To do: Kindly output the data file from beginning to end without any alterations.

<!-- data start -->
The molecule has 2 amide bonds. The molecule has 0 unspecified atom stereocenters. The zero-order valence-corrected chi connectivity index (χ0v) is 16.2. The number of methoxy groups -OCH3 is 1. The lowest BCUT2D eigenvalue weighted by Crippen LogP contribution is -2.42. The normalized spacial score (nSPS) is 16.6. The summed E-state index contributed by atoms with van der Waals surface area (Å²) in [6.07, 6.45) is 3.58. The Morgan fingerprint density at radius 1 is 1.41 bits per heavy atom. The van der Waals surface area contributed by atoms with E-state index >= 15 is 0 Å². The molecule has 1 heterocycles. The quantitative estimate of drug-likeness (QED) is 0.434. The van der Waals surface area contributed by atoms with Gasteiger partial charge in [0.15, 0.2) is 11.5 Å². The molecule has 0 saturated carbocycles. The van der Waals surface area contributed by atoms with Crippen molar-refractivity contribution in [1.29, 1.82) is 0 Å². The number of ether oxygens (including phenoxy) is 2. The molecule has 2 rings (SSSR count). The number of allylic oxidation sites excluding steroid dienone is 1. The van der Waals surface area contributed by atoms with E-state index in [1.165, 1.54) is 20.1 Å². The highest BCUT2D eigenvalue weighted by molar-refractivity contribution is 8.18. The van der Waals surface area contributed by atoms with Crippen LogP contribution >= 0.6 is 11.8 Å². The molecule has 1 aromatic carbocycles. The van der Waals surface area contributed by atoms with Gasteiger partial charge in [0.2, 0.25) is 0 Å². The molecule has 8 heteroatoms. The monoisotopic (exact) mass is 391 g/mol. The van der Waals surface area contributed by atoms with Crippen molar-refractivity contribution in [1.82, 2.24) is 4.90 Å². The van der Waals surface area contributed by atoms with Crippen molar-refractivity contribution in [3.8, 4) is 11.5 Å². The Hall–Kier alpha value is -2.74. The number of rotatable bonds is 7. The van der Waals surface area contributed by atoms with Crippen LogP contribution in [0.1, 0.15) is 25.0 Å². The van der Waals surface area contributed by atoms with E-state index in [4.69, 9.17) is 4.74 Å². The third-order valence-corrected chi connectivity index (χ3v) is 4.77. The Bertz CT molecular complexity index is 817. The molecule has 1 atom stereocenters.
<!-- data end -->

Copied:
The molecule has 2 amide bonds. The molecule has 0 unspecified atom stereocenters. The zero-order valence-corrected chi connectivity index (χ0v) is 16.2. The number of methoxy groups -OCH3 is 1. The lowest BCUT2D eigenvalue weighted by Crippen LogP contribution is -2.42. The normalized spacial score (nSPS) is 16.6. The summed E-state index contributed by atoms with van der Waals surface area (Å²) in [6.07, 6.45) is 3.58. The Morgan fingerprint density at radius 1 is 1.41 bits per heavy atom. The van der Waals surface area contributed by atoms with E-state index >= 15 is 0 Å². The molecule has 1 heterocycles. The quantitative estimate of drug-likeness (QED) is 0.434. The van der Waals surface area contributed by atoms with Gasteiger partial charge in [0.15, 0.2) is 11.5 Å². The molecule has 0 saturated carbocycles. The van der Waals surface area contributed by atoms with Crippen molar-refractivity contribution in [1.29, 1.82) is 0 Å². The number of ether oxygens (including phenoxy) is 2. The molecule has 2 rings (SSSR count). The number of allylic oxidation sites excluding steroid dienone is 1. The van der Waals surface area contributed by atoms with E-state index in [1.165, 1.54) is 20.1 Å². The highest BCUT2D eigenvalue weighted by molar-refractivity contribution is 8.18. The van der Waals surface area contributed by atoms with Crippen LogP contribution >= 0.6 is 11.8 Å². The molecule has 1 aromatic carbocycles. The van der Waals surface area contributed by atoms with Gasteiger partial charge in [0.2, 0.25) is 0 Å². The molecule has 8 heteroatoms. The monoisotopic (exact) mass is 391 g/mol. The van der Waals surface area contributed by atoms with Crippen molar-refractivity contribution in [1.82, 2.24) is 4.90 Å². The van der Waals surface area contributed by atoms with Crippen molar-refractivity contribution in [3.8, 4) is 11.5 Å². The Hall–Kier alpha value is -2.74. The number of rotatable bonds is 7. The van der Waals surface area contributed by atoms with Crippen LogP contribution in [0.1, 0.15) is 25.0 Å². The van der Waals surface area contributed by atoms with E-state index in [4.69, 9.17) is 4.74 Å². The third-order valence-corrected chi connectivity index (χ3v) is 4.77. The Bertz CT molecular complexity index is 817. The molecule has 1 atom stereocenters.